Using Housecall Pro API w/ Power Automate

Will Cauthen

Housecall Pro is a popular field service management software. They have webhooks and an API available for Max (subscription tier) customers. They integrate with several different project management tools, CRMs, and workflow apps.

Everyone’s needs are different when it comes to solutions, connecting data from different apps, and reporting. Housecall Pro has an integration with Zapier, a popular no-code automation tool that has connections to over 5000 different apps. Currently, actions are limited in Zapier for HouseCall Pro.

How can we do more custom actions and automations with our HouseCall Pro data? Enter Microsoft Power Automate. Power Automate, formally Flow, is a low-code platform for automating processes and workflows. The possibilities are endless when you’re building something yourself. In this article, we will be reviewing the basic steps involved for the following use case.

Use Case: To enhance the customer experience, we want to send a personalized thank you email to customers after an estimate has been scheduled. Office staff will send a personalized email with a video from the owner. We need to be able to query a list of customer emails for appointments that are created or scheduled today.

This guide is going to cover the basics for generating this list in Excel format. The additional customization options are endless. You could schedule this to run at a certain time, execute on demand (webhook), or even automate the email sending through Outlook or Mailchimp (using a pretty email template.

Let’s get into the basics!

Connecting to the Housecall Pro API

In Power Automate, create a new flow with a manual trigger. The trigger can always be updated later to another trigger such as a scheduled time.

Search for the HTTP Trigger and add it. We are going to request data from Housecall Pro through HTTP and receive our data in JSON format.

Now we need to understand how to structure our query. Housecall Pro’s public API documentation is located here:

Start off by updating the method, URI, and headers. For our query, we want to show up to 100 records and we only want to see estimates that have a scheduled start today of today or later. It’s important to note that we are going to later filter all the returned estimates to show us estimates scheduled today versus estimates scheduled for today.

Note: The scheduled_start_min expression is: startOfDay(utcNow())

The default page_size is 10. If you have over 100 future estimates scheduled, you can bump the page_size higher, however 500 is the limit in my testing.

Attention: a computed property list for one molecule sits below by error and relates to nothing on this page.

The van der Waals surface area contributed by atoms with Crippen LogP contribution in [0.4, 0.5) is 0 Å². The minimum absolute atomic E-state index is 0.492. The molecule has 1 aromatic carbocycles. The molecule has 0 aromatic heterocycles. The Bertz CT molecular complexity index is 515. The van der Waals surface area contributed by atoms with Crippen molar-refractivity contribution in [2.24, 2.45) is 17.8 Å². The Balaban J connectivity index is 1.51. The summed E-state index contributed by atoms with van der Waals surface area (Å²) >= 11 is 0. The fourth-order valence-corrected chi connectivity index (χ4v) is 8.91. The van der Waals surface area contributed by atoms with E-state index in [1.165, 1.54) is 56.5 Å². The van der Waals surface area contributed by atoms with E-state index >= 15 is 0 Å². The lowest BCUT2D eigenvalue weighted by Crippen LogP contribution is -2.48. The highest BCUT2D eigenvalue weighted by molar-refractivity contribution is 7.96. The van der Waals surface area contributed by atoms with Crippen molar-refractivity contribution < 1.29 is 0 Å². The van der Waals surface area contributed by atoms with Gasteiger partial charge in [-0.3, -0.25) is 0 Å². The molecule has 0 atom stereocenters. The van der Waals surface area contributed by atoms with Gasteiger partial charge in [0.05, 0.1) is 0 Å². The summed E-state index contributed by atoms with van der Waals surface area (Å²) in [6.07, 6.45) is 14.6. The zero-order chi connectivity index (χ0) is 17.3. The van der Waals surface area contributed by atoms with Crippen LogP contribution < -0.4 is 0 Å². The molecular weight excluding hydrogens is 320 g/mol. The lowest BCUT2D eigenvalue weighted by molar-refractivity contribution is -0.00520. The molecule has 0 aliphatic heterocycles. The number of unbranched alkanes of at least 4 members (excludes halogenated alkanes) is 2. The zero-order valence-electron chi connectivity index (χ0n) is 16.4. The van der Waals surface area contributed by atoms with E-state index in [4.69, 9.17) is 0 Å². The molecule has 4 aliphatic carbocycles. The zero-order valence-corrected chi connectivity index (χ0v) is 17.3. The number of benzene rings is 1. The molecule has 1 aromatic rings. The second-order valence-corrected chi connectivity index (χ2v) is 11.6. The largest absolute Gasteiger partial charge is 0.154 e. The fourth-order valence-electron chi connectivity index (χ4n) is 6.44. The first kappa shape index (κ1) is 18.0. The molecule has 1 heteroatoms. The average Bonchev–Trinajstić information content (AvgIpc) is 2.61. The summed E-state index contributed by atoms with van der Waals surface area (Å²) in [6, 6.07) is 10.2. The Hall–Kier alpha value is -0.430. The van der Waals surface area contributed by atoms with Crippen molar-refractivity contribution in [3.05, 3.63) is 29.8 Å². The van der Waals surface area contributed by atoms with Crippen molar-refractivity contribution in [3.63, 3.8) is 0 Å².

Isolate the Data

With the returned JSON through our HTTP step, we need to pull out the body, disregarding the headers and status code information. To do this, Initialize an object variable and set the value to Body, from the HTTP step.

Now we need to create an array variable from the selected object. Doing so will allow us to filter the array for the estimates that were booked specifically today. Below is an excerpt from a sample record from the returned HTTP results.

Tip: When working with JSON, it's easy to read it and structure it in a formatting tool like:

Initialize another variable, however set the type to: Array. Set the Value to:


Now we need to declare a variable for today’s date. This will be used later for filtering the results. Initialize another string variable.

Value: utcNow('yyyy-MM-dd')

Map the Data

Add a Select Array action. Filter the varCustomers array from the previous action. When mapping the array values, most of it is straight forward. Most of the expressions can be set to item().columnname. For our example, compare the Select action below with the highlighted portions from the sample JSON.

It’s important to note that you only need to map data that is going to add value for your report or workflow.

ID: item().id
Customer Full Name: concat(item().customer.first_name,' ',item().customer.last_name)
Email: item()
Tags: join(item().customer.tags, ' / ')
*** For tags, we need to add join to the expression for scenarios where there are multiple tags. Tags are stored as an array so our process must merge these, otherwise later steps will fail.
Created: item().created_at
Address: item().address.street

Filter the Data

With how the Housecall Pro API is structured, we cannot query based on when the estimate was created…. however we can query their API based on when the estimate is scheduled for. For all of the returned records, we can then filter estimates that have a creation date of today (teal text below).

Add a filter array action. Set the From to the Output from the Select action. Now, we will filter the records in the array that have a created data that is equal to today. The data values need to be in the same format so we need to wrap and format item().Created the same way we declared varToday (previous action).

formatDateTime(item().Created, 'yyyy-MM-dd') is equal to variables('varToday')

Create a CSV table

To create a CSV table, we simply add a Create CSV table action and set the From to the output of our Filter action.


After the CSV is created, we can then email the CSV file. Add a Send an email action.

Fill in necessary information and then add the CSV table output to the Attachments Name.

Attachments Content - body('Create_CSV_table')

That’s it! There’s hundreds of different real world scenarios and flows you could continue to build out from here. Let me know in the comments if you would be interested in Part 2! In a real world scenario, you would likely want to further filter down the estimates for unique customers and even filter by time range of last estimate for whether it was appropriate for them to receive the additional customer engagement email from your staff/CRM.

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